Moral values cannot be instructed to kids. Referring to the definition, it is a conscience; it needs to come from inner feeling, which is harder than common subjects in school. There is a clear outline when teaching kids mathematics or economics. The right and wrong are relatively straight even though they are arguable. However, education by itself does not guarantee the future, it is not the only essential weapon in ‘mature life’. An intelligent politician ends up in prison because of corruption as she tries to satisfy her lust for power. With the balance of excellent moral values, moral will encourage ourselves to do simple deeds that may bring positivity in other’s lives. Moral will prevent us from offending others with our opinions. Moral will help to stop the rampant corruption because we simply know it is not right. The challenging bit? It requires to be shown since the early age. If you do not want the kids to be violent because it is morally wrong, then none violent games or action should be given or performed in front of them. It does not necessarily say that doing this behind them is right. Making morally right decisions is also a habit. This habit comes from a constant positive input. Not only governments and teachers are held responsible to do this. This demands every actor in life like family and friends. Providing good education now seems easier. I cannot say much on how to implement these values in our education system, but as a student, what I can say is we need to be aware of our actions. What we do and say can give knock-on effects because wherever we are more and more people witness, hopefully the wisdom, and be influenced. Even if we cannot change people, what we can do is fixing our moral values and spread them. Educating people, therefore, is not only the responsibility of our government. We also take part in producing intelligent, good future generation.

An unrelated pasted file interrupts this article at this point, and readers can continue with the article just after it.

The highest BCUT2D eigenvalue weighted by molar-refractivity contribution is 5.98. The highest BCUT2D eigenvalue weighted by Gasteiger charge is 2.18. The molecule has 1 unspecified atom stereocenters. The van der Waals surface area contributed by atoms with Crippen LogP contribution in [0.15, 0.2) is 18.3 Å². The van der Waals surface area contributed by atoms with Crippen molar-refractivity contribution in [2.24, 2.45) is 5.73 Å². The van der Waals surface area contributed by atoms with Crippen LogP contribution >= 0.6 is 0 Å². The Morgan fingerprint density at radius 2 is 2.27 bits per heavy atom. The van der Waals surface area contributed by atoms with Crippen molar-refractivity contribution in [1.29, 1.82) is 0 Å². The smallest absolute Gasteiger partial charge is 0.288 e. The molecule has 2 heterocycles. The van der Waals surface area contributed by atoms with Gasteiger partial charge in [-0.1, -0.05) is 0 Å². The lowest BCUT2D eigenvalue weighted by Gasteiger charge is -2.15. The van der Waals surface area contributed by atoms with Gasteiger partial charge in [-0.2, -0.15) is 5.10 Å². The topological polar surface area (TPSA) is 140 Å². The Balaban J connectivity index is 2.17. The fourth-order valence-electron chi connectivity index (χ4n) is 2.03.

Dictionary.com, (n.d.). [online] Available at: http://dictionary.reference.com/browse/education [Accessed 20 May 2015]
Jalil Hamid, A. (2015). A Welcome Respite but…. [online] NST Online. Available at: http://www.nst.com.my/node/85380 [Accessed 24 May 2015]
TheFreeDictionary.com, (n.d.). [online] Available at: http://www.thefreedictionary.com/moral [Accessed 20 May 2015]